Although we have applied for and been granted Planning Permission by the local authority on numerous occasions, the statutory oversight is primarily provided by the Forestry Commission. Our agreed Woodland Management Plan actually has more legal authority than the Tree Preservation Order, while it is agreed and active with the Forestry Commission. We have an appointed Woodland Officer who visits the site regularly to check on progress, to ensure that grant-aided work is performed to the correct standard, and also to offer advice. This latter aspect has been really helpful to us as woodland management is a complicated and evolving subject.

We are also indebted to the Warwickshire Wildlife Trust who have visited the site on several occasions, performing detailed wildlife surveys and been active in discussing our plans and ideas. They have also given us excellent advice and this combination of experts has helped us to achieve significant improvements to the site in a relatively short time.

The Warwickshire Wildlife Trust has designated Alvecote Wood a Local Wildlife Site ("LWS") and a Site of Importance for Nature Conservation ("SINC") since being involved with us in the care of this special place.

The Learning Process

There is a lot to learn if you are to care for an ancient woodland. We have certainly been on a big learning curve, despite our long term involvement in wildlife conservation. We have made some mistakes; we have thought we had better ideas, and we have found that the professionals often really do know best! Managing a woodland like ours can be complicated and sometimes daunting, and there is a huge volume of bureaucracy and advice (not all of it good!) and invariably too little time to go through it. Some government agencies and publications assume familiarity with certain terms and policies and it can take a long time to understand where you fit in, what you are supposed to do and what you are not supposed to do.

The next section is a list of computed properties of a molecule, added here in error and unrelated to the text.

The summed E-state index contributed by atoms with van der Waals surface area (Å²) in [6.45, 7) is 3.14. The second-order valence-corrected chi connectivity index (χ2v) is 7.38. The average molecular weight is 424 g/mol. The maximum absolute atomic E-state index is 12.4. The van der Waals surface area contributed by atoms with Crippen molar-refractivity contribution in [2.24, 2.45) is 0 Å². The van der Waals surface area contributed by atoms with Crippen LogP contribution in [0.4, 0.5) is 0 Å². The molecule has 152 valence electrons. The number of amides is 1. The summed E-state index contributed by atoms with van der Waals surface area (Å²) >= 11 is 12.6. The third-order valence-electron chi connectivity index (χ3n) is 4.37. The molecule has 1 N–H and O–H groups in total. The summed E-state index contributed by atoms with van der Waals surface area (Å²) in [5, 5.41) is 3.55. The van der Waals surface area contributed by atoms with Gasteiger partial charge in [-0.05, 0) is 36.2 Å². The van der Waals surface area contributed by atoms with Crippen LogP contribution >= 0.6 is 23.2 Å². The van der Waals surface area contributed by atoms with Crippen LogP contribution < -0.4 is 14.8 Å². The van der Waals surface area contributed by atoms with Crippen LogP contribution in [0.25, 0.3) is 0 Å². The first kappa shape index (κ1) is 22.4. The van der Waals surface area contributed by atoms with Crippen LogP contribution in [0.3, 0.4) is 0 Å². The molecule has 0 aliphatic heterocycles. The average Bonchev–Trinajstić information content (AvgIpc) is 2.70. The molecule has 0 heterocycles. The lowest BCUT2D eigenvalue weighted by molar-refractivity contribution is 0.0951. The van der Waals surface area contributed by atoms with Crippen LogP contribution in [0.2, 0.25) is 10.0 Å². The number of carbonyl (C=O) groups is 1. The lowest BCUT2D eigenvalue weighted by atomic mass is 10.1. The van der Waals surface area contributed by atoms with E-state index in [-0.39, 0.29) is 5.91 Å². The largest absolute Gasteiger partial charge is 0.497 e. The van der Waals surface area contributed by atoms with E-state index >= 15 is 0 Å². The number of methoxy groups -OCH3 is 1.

We have also found that some aspects of woodland management itself are not easy. One of the best examples is trying to convert established grassland into wildflower meadows - this is a difficult thing to do! There are several steps and significant benefits from using the right equipment along the way, and if you don't do any one of those steps rigorously, you can end up reducing habitat value rather than increasing it!

Supporting Other Woodland Owners

We plant to expand this part of the web site to give more advice and support to other woodland owners, in an effort to help achieve the desired outcome more efficiently and often with less cost.

If you are a beginning woodland owner sharing similar values with us, we are happy to look at working with you to help you create your own Woodland Management Plan, according to Forestry Commission guidelines, and to help with liason with them and other authorities. We do not have formal qualifications in this area and we are not positioning ourselves as arboricultural consultants, but we have been there and to some extent, done it, and have no desire to charge the professional rates that such consultants demand. We found that such people have a definite role but they can be intimidating in terms of cost and in other respects. If you are interested in having some more friendly guidance to help you get started or to evolve your woodland management plans and activities, we are happy to discuss areas where we may be able to help on a nominal cost basis. We are aiming this guidance primarily to other woodland owners and sites in the Midlands area of the UK as that is where we are located and travelling costs could make more distant projects impractical. If you feel you have something in common with us in terms of your aspirations for your woodland and that we may be able to help then feel free to contact us.